“About a decade ago we took on this coronavirus vaccine because we knew [the] coronavirus was going to be a big problem, yet nobody was interested in them,” said professor and dean of the National School of Tropical Medicine at Baylor College of Medicine and co-director of Texas Children’s center for vaccine development Dr. Peter Hotez.
Hotez and his colleagues have already been making SARs and MERS vaccines.
“Then, when we got word about COVID-19, we saw that the sequence for the new virus was similar to some of the viruses that we were already making vaccines for,” he said.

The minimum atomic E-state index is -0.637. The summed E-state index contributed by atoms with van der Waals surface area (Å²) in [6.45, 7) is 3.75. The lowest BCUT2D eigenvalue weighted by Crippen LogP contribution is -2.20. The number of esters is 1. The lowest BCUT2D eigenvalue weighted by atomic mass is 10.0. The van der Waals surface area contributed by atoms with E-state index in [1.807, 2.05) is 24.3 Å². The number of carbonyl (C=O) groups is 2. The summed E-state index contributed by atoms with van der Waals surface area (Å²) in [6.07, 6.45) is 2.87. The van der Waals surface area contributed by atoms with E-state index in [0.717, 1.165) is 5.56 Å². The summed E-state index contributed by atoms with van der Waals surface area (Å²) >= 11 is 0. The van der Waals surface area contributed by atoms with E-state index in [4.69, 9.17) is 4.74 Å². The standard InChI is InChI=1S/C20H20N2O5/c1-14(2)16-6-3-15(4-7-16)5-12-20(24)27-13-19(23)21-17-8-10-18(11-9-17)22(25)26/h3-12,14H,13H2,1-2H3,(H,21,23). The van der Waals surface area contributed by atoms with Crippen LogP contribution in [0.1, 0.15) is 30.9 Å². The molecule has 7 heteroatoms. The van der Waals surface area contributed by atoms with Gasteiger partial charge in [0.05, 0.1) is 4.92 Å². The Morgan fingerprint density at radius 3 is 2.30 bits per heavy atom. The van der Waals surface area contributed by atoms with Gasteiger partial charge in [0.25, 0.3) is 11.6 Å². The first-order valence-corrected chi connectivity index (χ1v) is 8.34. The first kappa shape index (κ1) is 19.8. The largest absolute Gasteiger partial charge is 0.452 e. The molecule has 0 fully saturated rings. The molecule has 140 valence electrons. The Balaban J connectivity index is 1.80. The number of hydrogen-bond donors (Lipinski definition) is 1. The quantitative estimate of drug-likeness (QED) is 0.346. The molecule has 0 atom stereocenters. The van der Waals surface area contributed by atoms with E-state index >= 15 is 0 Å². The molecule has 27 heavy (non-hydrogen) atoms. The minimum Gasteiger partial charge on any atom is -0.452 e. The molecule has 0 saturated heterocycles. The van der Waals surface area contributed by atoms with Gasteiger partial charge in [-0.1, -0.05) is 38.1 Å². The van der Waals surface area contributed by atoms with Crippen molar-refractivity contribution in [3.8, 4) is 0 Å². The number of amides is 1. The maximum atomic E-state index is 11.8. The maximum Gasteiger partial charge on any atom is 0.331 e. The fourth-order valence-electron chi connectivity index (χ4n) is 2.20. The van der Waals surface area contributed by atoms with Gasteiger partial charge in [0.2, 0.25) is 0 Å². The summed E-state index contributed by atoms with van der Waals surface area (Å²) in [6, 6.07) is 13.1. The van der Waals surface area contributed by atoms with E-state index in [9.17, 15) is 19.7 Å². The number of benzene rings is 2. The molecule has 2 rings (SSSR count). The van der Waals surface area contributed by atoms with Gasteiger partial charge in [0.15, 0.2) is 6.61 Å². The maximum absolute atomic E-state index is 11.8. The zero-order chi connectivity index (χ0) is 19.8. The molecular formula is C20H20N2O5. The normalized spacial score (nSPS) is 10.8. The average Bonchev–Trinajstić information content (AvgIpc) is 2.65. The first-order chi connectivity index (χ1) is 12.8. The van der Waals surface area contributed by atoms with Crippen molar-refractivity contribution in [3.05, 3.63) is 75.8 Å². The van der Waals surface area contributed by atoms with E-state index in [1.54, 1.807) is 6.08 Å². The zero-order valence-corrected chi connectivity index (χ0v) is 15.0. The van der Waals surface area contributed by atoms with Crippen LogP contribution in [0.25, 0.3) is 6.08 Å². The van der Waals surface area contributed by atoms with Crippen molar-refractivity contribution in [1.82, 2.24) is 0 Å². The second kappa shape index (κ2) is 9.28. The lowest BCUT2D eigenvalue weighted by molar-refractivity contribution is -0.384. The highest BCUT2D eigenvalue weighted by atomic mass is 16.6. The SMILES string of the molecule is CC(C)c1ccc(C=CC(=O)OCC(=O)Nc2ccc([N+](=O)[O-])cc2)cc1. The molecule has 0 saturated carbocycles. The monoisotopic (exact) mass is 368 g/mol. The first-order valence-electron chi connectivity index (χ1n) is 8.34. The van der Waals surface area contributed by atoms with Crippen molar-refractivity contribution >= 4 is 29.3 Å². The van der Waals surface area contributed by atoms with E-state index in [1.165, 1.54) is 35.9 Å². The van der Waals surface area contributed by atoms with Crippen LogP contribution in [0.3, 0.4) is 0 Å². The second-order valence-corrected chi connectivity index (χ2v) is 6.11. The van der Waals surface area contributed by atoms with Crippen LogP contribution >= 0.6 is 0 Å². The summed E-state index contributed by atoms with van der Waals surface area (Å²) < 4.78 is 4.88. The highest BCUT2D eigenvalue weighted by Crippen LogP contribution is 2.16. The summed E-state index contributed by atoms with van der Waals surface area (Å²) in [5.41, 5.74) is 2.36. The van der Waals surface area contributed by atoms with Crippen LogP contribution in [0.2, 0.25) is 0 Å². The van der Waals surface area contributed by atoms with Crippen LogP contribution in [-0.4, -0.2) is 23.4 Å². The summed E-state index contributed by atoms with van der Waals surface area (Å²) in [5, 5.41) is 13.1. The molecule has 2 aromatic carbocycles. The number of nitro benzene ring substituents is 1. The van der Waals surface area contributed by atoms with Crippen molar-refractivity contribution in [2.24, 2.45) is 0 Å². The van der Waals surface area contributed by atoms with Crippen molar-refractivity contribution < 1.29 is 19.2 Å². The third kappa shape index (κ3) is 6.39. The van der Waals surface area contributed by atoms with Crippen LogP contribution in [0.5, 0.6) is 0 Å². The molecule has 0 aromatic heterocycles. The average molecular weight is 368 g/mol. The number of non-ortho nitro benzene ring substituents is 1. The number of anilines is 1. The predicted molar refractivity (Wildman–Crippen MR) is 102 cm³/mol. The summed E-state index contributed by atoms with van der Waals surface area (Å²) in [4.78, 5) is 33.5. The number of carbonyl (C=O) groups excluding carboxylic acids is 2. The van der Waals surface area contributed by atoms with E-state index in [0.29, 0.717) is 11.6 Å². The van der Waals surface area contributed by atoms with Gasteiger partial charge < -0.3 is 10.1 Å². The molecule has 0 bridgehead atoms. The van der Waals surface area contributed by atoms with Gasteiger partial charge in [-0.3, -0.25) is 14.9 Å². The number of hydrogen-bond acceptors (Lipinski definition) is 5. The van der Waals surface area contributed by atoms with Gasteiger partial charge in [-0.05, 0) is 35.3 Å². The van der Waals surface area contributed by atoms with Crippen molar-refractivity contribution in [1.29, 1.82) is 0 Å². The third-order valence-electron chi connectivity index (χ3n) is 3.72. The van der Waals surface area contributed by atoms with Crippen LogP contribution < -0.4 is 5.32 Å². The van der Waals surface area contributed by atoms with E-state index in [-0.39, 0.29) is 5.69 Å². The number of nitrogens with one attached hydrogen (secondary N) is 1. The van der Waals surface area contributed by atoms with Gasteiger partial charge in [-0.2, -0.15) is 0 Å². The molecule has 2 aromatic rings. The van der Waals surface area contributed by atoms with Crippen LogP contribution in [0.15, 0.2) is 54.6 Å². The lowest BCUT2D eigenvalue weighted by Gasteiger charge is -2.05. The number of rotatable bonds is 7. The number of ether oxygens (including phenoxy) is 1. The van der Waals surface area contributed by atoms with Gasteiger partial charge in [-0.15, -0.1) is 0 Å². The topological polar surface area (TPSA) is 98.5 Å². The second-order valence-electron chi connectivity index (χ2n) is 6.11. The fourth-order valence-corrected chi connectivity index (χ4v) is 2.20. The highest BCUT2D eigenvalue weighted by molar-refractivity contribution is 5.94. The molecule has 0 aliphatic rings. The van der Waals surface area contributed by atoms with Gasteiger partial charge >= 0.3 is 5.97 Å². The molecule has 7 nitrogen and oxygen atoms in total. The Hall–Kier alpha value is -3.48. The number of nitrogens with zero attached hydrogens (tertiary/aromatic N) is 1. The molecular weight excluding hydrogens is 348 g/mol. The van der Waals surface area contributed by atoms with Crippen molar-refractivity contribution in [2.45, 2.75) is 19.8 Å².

With that background, Hotez and his team were able to quickly move on to creating a COVID-19. On Thursday, they announced a partnership with a large vaccine producer in India.
“They have the capacity to make a billion doses of the vaccine that we’ve developed at Baylor College of Medicine,” he said. “We’re very worried that a lot of the low and middle income countries will be kind of pushed aside if we only rely on the Operation Warp Speed vaccines so we think what we do at Texas Children’s and Baylor is fill that critically important gap.”
It took a team with relentless dedication to get to this point.
“This is really the product of their amazing commitment,” said Hotez.
The vaccine is still in trials in India with the hope that it will be able to roll out sometime next year.
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